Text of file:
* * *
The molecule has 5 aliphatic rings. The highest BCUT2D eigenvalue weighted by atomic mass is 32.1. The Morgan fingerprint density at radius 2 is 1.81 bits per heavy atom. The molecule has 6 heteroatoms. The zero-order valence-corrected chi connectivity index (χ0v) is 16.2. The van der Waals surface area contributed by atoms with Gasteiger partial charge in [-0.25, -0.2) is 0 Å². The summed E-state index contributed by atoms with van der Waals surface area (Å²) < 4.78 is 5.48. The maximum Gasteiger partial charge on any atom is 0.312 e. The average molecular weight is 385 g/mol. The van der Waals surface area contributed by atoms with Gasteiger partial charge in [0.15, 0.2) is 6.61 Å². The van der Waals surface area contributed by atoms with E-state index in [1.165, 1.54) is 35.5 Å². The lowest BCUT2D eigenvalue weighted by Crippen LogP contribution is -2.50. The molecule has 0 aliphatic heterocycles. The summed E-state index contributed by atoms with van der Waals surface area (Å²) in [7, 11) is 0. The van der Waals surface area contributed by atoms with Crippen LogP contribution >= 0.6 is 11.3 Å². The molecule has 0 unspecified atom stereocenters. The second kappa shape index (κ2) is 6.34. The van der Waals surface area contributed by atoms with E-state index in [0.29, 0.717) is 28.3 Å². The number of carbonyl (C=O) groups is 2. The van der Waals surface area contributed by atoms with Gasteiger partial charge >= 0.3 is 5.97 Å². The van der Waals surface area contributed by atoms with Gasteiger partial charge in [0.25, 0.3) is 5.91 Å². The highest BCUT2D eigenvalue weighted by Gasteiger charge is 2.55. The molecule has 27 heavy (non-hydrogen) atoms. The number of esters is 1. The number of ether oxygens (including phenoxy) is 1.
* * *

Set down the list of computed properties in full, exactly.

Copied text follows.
The molecule has 5 aliphatic rings. The highest BCUT2D eigenvalue weighted by atomic mass is 32.1. The Morgan fingerprint density at radius 2 is 1.81 bits per heavy atom. The molecule has 6 heteroatoms. The zero-order valence-corrected chi connectivity index (χ0v) is 16.2. The van der Waals surface area contributed by atoms with Gasteiger partial charge in [-0.25, -0.2) is 0 Å². The summed E-state index contributed by atoms with van der Waals surface area (Å²) < 4.78 is 5.48. The maximum Gasteiger partial charge on any atom is 0.312 e. The average molecular weight is 385 g/mol. The van der Waals surface area contributed by atoms with Gasteiger partial charge in [0.15, 0.2) is 6.61 Å². The van der Waals surface area contributed by atoms with E-state index in [1.165, 1.54) is 35.5 Å². The lowest BCUT2D eigenvalue weighted by Crippen LogP contribution is -2.50. The molecule has 0 aliphatic heterocycles. The summed E-state index contributed by atoms with van der Waals surface area (Å²) in [7, 11) is 0. The van der Waals surface area contributed by atoms with Crippen LogP contribution >= 0.6 is 11.3 Å². The molecule has 0 unspecified atom stereocenters. The second kappa shape index (κ2) is 6.34. The van der Waals surface area contributed by atoms with E-state index in [0.29, 0.717) is 28.3 Å². The number of carbonyl (C=O) groups is 2. The van der Waals surface area contributed by atoms with Gasteiger partial charge >= 0.3 is 5.97 Å². The van der Waals surface area contributed by atoms with Gasteiger partial charge in [0.25, 0.3) is 5.91 Å². The highest BCUT2D eigenvalue weighted by Gasteiger charge is 2.55. The molecule has 27 heavy (non-hydrogen) atoms. The number of esters is 1. The number of ether oxygens (including phenoxy) is 1.